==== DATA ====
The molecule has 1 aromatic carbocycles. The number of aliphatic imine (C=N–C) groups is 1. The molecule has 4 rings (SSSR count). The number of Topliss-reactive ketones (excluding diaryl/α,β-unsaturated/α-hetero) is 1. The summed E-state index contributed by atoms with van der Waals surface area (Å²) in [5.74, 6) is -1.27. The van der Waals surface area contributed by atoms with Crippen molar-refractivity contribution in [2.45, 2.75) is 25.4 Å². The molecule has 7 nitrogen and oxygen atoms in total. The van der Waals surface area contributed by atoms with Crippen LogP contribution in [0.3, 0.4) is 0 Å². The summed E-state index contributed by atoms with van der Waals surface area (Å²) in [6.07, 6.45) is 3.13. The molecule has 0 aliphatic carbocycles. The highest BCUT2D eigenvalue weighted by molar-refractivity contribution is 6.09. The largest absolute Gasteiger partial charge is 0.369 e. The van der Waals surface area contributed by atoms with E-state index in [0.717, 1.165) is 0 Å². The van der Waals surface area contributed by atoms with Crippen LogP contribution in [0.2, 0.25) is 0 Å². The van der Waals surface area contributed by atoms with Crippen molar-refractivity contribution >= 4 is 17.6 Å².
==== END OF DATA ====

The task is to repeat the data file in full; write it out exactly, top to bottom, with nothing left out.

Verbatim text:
The molecule has 1 aromatic carbocycles. The number of aliphatic imine (C=N–C) groups is 1. The molecule has 4 rings (SSSR count). The number of Topliss-reactive ketones (excluding diaryl/α,β-unsaturated/α-hetero) is 1. The summed E-state index contributed by atoms with van der Waals surface area (Å²) in [5.74, 6) is -1.27. The van der Waals surface area contributed by atoms with Crippen molar-refractivity contribution in [2.45, 2.75) is 25.4 Å². The molecule has 7 nitrogen and oxygen atoms in total. The van der Waals surface area contributed by atoms with Crippen LogP contribution in [0.3, 0.4) is 0 Å². The summed E-state index contributed by atoms with van der Waals surface area (Å²) in [6.07, 6.45) is 3.13. The molecule has 0 aliphatic carbocycles. The highest BCUT2D eigenvalue weighted by molar-refractivity contribution is 6.09. The largest absolute Gasteiger partial charge is 0.369 e. The van der Waals surface area contributed by atoms with E-state index in [0.717, 1.165) is 0 Å². The van der Waals surface area contributed by atoms with Crippen LogP contribution in [0.2, 0.25) is 0 Å². The van der Waals surface area contributed by atoms with Crippen molar-refractivity contribution >= 4 is 17.6 Å².